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Parenchyma Cells

Cells found in the leaf that have thin cell walls and large vacuoles for photosynthesis, food storage and respiration

Collenchyma Cells

Cells found in the stem that have thick and stretchy cell walls to help create support

Sclerenchyma Cells

Cells found in fibers that have thick cell walls to create a system of support

Dermal Tissue

Tissue that makes up the epidermis in most leaves. It helps the plant prevent dehydration by absorbing H20

Vascular Tissue

Tissue that creates the veins of the plants in the center of roots, stems and leaves. They transport water and nutrients and provide a network of support throughout the plant. There are two types: Xylem and Phloem

Ground Tissue

Tissue that makes up most of the roots. Their main function is storage and support.

Meristematic TIssue

Tissue that consists of dividing cells. It is found wherever there is new structure forming in a plant.


Two functions: 1) Support the plant 2) Provide water and food to the plant


Used to gather light and accomplish photosynthesis. Gases are also exchanged in the leaves in a process called Transpiration.


Single layer of cells that cover the lower and upper sides of the leaf. They are covered with a cuticle on the outer wall. There are many stomata perforating the lower surface.

Functions of the Epidermis

Protects the internal issue from injury

Function of the cuticle

Prevents water loss


Made up green tissue of the leaf that consists of thin-walled cells containing chloroplasts, this tissue forms the bulk of the leaf. It is differentiated into the Palisade Parenchyma and the Spongy Parenchyma. There is a system of air spaces which communicate with the air chambers behind the stomata.

Palisade Parenchyma

Consists of thin-walled cells which are usually cylindrical in shape. It is responsible for photosynthesis because they contain chloroplasts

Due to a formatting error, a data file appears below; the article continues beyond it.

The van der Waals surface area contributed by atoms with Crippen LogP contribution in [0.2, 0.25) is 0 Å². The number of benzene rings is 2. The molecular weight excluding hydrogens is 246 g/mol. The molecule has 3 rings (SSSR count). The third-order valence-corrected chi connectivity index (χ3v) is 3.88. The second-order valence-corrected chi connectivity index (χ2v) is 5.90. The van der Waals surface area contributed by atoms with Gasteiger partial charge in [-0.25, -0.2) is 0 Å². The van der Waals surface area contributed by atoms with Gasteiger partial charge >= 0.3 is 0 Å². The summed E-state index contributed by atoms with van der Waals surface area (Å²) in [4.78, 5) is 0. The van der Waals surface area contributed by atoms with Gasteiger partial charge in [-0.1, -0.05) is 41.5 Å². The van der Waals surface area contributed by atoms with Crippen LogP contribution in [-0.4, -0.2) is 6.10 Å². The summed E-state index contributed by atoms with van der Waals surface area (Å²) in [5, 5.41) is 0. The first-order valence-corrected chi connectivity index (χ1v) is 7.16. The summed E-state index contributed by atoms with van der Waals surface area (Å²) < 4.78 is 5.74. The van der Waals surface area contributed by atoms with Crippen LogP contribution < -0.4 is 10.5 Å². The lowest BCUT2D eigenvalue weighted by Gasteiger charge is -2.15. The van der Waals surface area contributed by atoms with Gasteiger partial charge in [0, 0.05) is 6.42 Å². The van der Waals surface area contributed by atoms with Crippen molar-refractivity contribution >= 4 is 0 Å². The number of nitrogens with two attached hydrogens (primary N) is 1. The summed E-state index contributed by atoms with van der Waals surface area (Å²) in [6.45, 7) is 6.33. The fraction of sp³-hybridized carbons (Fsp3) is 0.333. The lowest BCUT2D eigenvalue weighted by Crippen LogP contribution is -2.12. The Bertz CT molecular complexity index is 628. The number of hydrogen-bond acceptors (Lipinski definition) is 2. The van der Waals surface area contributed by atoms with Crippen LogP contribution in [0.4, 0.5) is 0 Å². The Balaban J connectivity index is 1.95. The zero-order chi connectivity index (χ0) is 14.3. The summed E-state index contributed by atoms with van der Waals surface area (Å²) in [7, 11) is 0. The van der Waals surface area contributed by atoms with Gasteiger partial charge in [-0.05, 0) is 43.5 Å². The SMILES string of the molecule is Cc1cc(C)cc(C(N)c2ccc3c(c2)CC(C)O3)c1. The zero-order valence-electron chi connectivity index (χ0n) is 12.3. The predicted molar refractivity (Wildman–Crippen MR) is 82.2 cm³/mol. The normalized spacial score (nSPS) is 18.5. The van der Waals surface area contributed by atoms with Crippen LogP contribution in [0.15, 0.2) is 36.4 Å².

Spongy Mesophyll

Ball-shaped with large intercellular spaces. The function of it allows for the interchange of gases


Consists of branched vascular bundles. These vascular bundles include Xylem and Phloem


Conducts water and dissolved ions to the mesophyll tissue


Conducts organic food such as glucose from the mesophyll to other parts of the plant


Communicates with the air chambers in the spongy mesophyll. Formed by a pair of guard cells.

Guard Cells

Have the ability to open and close the stoma

Function of the stomata

THe stomata are responsible for the interchange of gases for respiration and photosynthesis. The stomata allow for the loss of excess water in the form of water vapor, which also allows for cooling


The outer most ring that covers and protects the flower bud


Stick tip to catch pollen at the end of the style


Thin stalk-like structure that holds the anther


This bulk-like structure connects the flower to the stem


THe protective "organ" inside a flower that bears many seeds or "female" eggs


Modified leaves usually on the second ring of a flower. Can be different colors


Narrow structure that is found on the pistil that connects the ovary


Stalk at the top of the stamen that makes and holds pollen or "male sperm"


All the petals together are referred to as this


The male reproductive "organ" of a flower


The female reproductive "organs" of a flower


When seeds from one plant 'cross' to another plant

Self Pollination

When a plant's seed drops into its own reproductive organs

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